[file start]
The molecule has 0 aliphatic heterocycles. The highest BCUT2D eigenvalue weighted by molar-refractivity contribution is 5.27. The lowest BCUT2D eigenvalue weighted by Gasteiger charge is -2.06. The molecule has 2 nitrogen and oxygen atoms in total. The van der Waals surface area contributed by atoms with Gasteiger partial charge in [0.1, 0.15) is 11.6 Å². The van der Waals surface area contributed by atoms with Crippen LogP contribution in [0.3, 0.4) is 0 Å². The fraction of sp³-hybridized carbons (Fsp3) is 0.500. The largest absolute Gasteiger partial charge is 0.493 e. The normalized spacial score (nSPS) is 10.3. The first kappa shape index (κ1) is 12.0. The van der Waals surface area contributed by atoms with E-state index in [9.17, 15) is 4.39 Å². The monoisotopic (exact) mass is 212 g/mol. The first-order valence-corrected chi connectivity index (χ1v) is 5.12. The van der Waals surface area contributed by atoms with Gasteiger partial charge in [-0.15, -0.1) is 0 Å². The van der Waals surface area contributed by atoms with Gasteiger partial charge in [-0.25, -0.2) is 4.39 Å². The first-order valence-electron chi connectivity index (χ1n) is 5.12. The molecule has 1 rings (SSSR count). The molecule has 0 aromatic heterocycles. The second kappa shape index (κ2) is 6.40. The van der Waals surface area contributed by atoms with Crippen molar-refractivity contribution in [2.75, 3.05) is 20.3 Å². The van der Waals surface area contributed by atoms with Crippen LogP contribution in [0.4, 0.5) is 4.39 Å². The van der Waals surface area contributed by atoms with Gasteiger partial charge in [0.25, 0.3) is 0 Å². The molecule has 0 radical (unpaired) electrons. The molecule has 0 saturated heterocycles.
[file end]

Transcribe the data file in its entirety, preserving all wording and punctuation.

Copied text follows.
The molecule has 0 aliphatic heterocycles. The highest BCUT2D eigenvalue weighted by molar-refractivity contribution is 5.27. The lowest BCUT2D eigenvalue weighted by Gasteiger charge is -2.06. The molecule has 2 nitrogen and oxygen atoms in total. The van der Waals surface area contributed by atoms with Gasteiger partial charge in [0.1, 0.15) is 11.6 Å². The van der Waals surface area contributed by atoms with Crippen LogP contribution in [0.3, 0.4) is 0 Å². The fraction of sp³-hybridized carbons (Fsp3) is 0.500. The largest absolute Gasteiger partial charge is 0.493 e. The normalized spacial score (nSPS) is 10.3. The first kappa shape index (κ1) is 12.0. The van der Waals surface area contributed by atoms with E-state index in [9.17, 15) is 4.39 Å². The monoisotopic (exact) mass is 212 g/mol. The first-order valence-corrected chi connectivity index (χ1v) is 5.12. The van der Waals surface area contributed by atoms with Gasteiger partial charge in [-0.15, -0.1) is 0 Å². The van der Waals surface area contributed by atoms with Gasteiger partial charge in [-0.25, -0.2) is 4.39 Å². The first-order valence-electron chi connectivity index (χ1n) is 5.12. The molecule has 1 rings (SSSR count). The molecule has 0 aromatic heterocycles. The second kappa shape index (κ2) is 6.40. The van der Waals surface area contributed by atoms with Crippen molar-refractivity contribution in [2.75, 3.05) is 20.3 Å². The van der Waals surface area contributed by atoms with Crippen LogP contribution in [0.4, 0.5) is 4.39 Å². The van der Waals surface area contributed by atoms with Gasteiger partial charge in [0.25, 0.3) is 0 Å². The molecule has 0 radical (unpaired) electrons. The molecule has 0 saturated heterocycles.